This is quite remarkable, as it is a very small figure, especially when considering the use of a portfolio manager. Comparatively, FX brokerages with IBs that refer managed portfolios are used to onboarding clients attached to MAM accounts, many of whom are investors rather than traders (the IB trades the accounts), with deposit amounts running into the millions in some cases. The stagnation of this metric over the past few years is equally remarkable.

It is very common in Western markets for small to medium-sized brokers to onboard a new managed portfolio with a $50,000 deposit, whereas for Chinese companies, several million being referred to Western brokerages and approximately 90,000 lots per month being traded is absolutely normal.

Mr Haynes continued to explain that his advice to new investors is that if they plan to begin investing in one asset class, they should make sure to diversify across shares, government and corporate bonds, and property. That is some feat with just £1000.

Adrian Lowcock, investment director at asset manager Architas, says the minimum investment levels on online platforms serve as a guide to how much money you need to get started.

He agrees with Mr Haynes that £50 a month is preferable if you want to invest regularly. When it comes to lump sums, he thinks it’s fine to start with £500 if you want to invest in funds because there are no dealing costs.

However, his opinion is that investors should have at least £1,000 if they want to buy shares because that involves shelling out fees every time you make a transaction.

For an FX brokerage to consider operation with such low initial deposit amounts is anathema.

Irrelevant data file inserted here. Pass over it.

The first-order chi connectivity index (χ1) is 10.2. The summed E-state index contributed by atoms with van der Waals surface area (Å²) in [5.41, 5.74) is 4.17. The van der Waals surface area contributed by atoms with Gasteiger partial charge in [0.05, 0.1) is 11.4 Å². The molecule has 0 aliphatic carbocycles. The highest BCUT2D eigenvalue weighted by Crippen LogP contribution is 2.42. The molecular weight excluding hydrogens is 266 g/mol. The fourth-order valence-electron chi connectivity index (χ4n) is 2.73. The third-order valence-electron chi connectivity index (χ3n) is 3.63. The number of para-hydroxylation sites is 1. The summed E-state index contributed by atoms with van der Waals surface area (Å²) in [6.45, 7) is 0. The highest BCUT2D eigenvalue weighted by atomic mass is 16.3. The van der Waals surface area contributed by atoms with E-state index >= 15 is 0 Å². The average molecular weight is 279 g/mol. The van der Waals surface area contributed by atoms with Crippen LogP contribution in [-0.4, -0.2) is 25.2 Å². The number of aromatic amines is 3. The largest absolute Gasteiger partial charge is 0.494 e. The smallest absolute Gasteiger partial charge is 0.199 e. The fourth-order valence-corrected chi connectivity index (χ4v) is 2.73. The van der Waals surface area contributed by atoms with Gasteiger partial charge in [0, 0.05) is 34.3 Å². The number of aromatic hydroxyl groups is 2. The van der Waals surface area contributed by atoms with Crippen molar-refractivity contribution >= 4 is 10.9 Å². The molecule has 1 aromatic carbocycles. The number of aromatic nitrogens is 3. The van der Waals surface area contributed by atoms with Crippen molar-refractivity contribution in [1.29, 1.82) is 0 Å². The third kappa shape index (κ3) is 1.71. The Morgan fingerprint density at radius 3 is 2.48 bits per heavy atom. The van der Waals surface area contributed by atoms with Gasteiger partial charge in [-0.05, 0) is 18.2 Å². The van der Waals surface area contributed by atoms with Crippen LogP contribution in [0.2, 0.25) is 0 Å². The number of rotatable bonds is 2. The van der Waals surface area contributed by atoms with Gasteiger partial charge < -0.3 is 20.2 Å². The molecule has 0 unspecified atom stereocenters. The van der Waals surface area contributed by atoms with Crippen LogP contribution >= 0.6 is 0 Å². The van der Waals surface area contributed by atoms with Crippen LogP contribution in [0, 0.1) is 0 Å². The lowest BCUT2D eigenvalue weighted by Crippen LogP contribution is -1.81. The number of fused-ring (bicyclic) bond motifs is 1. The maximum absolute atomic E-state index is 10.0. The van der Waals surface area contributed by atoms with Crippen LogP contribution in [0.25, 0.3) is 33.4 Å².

The large difference between first-time customers of retail FX firms and those making their first steps in other traditional assets is the length of time over which they remain customers.

Many asset management companies in Britain expect a new customer to remain on their books for at least 5 years, and in many cases would remain longer.

Mr Lowcock said “Think decades, not five years, It’s your long-term future, not saving a deposit for a property. Five years is the industry standard, but is fairly short term if you look at what goes on in markets in terms of volatility and economic cycles.”

This is a very expensive and high maintenance business. Dealing on a regular basis with clients with a low investment value over a very long period of time is stagnating at the very least, whereas FX firms are able to maximize their opportunities, along with their client’s returns, quickly.

There is one thing to consider, however, that being the steady nature by which traditional investments are portrayed.

In this respect, considering that these matters still loom heavily over all brokerages and that regulatory bullying and costs have increased, causing brokers to have to expend huge resources redesigning their entire model, proprietary trading is a method of conducting huge volumes by skilled in-house traders without the regulatory coercion, costs and client onboarding issues.

FinanceFeeds today spoke to Roman Nalivayko, CEO of TraderEvolution Global, who explained “The TraderEvolution platform is known for its versatility and capability to be used for a number of different business cases and targeting different types of traders. One of such use cases is active day trading as a part of proprietary trading service.”

“For this use case TraderEvolution’s backend is responsible for two main workflows, first is market simulation Infrastructure for testing traders before they will be provided with the real money.
And the second one is the number of risk rules that aim to limit the user’s intraday activity from different perspectives and minimising possible losses” he said.

“The desktop application which is used by the end-users is equipped with four different widgets that have their own set of tools for quick trading that allows traders to catch quick movements, by analyzing level 2, volume, and tick data” explained Mr Nalivayko.

It is absolutely the case that some successful brokerages are already going down this route. Worth it? You bet. No pun intended.